The two actors said that they wouldn’t be “too upset about maybe a little bit less Jew influence of money into NPR.” Schiller then said that there isn’t a lot of “Zionist or pro-Israel” influence at NPR. He said “it’s there in those who own newspapers, obviously, but no one owns NPR.”

These comments came as no surprise to the Committee for Accuracy in Middle East Reporting in America (CAMERA), whose highly respected analyses of Middle East media coverage include many examples of slanted NPR coverage that is clearly hostile toward Israel. However, it was still surprising to hear the views of NPR spokesmen caught off-guard, doing business with what they believed to be representatives of the Muslim Brotherhood.

The third issue that caused a storm was when Schiller was caught by O’Keefe’s camera saying, “Well frankly, it is clear that we [NPR] would be better off in the long-run without federal funding.” He added that “The challenge right now is that if we lost it altogether we would have a lot of stations go dark.” By saying that, Schiller, NPR’s top fundraiser, provided a powerful sound bite that was used extensively in the debate in the House on March 17th leading up to a vote of 229 – 193 in favor of cutting off federal funds for local NPR affiliates to pay dues or purchase programming.

This brought out the heavyweights at The Washington Post. In an op-ed titled, “The gap we need NPR to fill,” by Leonard Downie Jr., former executive editor and current vice president at large, and Robert Kaiser, an associate editor and senior correspondent at the Post, they argued that NPR was filling a void in national and international news left by shrinking commercial news media, “But equally important to us is local news coverage, which has been even more severely weakened by shrunken reporting staffs and ambitions at newspapers and commercial stations in too many cities and towns.”

According to Downie and Kaiser, “One-quarter of CPB’s annual appropriation from Congress ($430 million this fiscal year) goes to public radio stations, contributing an average of 10 to 15 percent of their budgets (less for bigger stations and more for smaller ones).”

But as Chris Plante, the great talk-show host on WMAL in Washington, D.C. pointed out, the Washington bureau of NPR has about 600 employees. In other words, another bloated government bureaucracy. Scott Simon, who hosts the one-day-a-week show “Weekend Edition Saturday,” makes over $300,000 a year. If they are so concerned about keeping small-market stations open, they can learn to share the wealth.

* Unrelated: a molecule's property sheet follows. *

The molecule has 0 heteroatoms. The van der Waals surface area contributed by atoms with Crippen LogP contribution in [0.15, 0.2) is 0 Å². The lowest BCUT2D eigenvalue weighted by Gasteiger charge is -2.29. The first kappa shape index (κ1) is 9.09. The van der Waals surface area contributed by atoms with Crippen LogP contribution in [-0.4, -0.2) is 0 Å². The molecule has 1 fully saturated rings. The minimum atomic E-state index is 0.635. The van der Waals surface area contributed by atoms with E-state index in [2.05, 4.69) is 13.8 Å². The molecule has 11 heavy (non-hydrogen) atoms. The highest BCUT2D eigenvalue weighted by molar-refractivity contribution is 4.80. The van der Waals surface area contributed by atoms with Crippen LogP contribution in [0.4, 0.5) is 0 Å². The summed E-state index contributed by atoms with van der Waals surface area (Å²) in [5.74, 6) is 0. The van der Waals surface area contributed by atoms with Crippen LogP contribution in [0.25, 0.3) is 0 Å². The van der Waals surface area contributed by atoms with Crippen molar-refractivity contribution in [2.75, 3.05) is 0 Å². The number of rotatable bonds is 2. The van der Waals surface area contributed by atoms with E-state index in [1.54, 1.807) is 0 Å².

A few things about the release of the tapes by O’Keefe. He released both an 11-minute edited version, and the more than two hour full length version, both posted online. The two versions were compared in detail on Glenn Beck’s new website, The Blaze, sort of a Huffington Post of the right. The Blaze was critical of O’Keefe’s 11-minute version, indicating it took some things out of context and created some misleading impressions.

Russ Baker, writing for Business Insider, went after O’Keefe for the same reasons. They both made some very valid points. One example, from Baker: “Edited Video: NPR exec appears to be criticizing the Tea Party. Raw Video: NPR exec is quoting two influential longtime Republicans’ complaints about how their party has been taken over by extreme elements, then personally agrees.”

But at least O’Keefe posted the full two-hour version, which largely gets him off the hook for the way he edited it. It is called transparency, and it allowed anyone who wanted to check out the whole tape to do so. The network news organizations should do that more often.

This latest O’Keefe sting has reignited a debate about whether or not it is a legitimate practice for journalists to deceptively record someone, without their knowledge, for the sake of a news story. O’Keefe was a guest on CNN’s “Reliable Sources” with Howard Kurtz on March 13th. The following is an edited version of the relevant portions of that interview:

KURTZ: Now, you describe [MEAC] as a front group, and look, clearly, you got the story, it became a very big story. But in order to get that story, your team had to lie. You had a couple of guys impersonating these wealthy Muslim donors, and you set up a fake Website. So why isn’t that unethical?

O’KEEFE: Well, I think journalists have been doing this for a long time. I think it’s a form of investigative reporting that you use to seek and find the truth. People are not going to be honest with you when you have a notebook or you’re in front of a podium.

I mean, Vivian Schiller, on Monday, at the National Press Club, misled America when she said that she needed federal money to survive, or she implied that. The next day, we have the chief fundraising executive saying that they don’t, and they don’t want federal money in the long run.

So I think reporters do a lot of stenography in this country. They do a lot of damage control, they do a lot of punditry. But real investigative reporting is showing things for what they are.

KURTZ: Soand yes, some networks have done this. There’s less of it these days.

But you’re saying the means justify the ends (sic), you’re willing to use deceptive tactics to get to the truth. That’s your justification?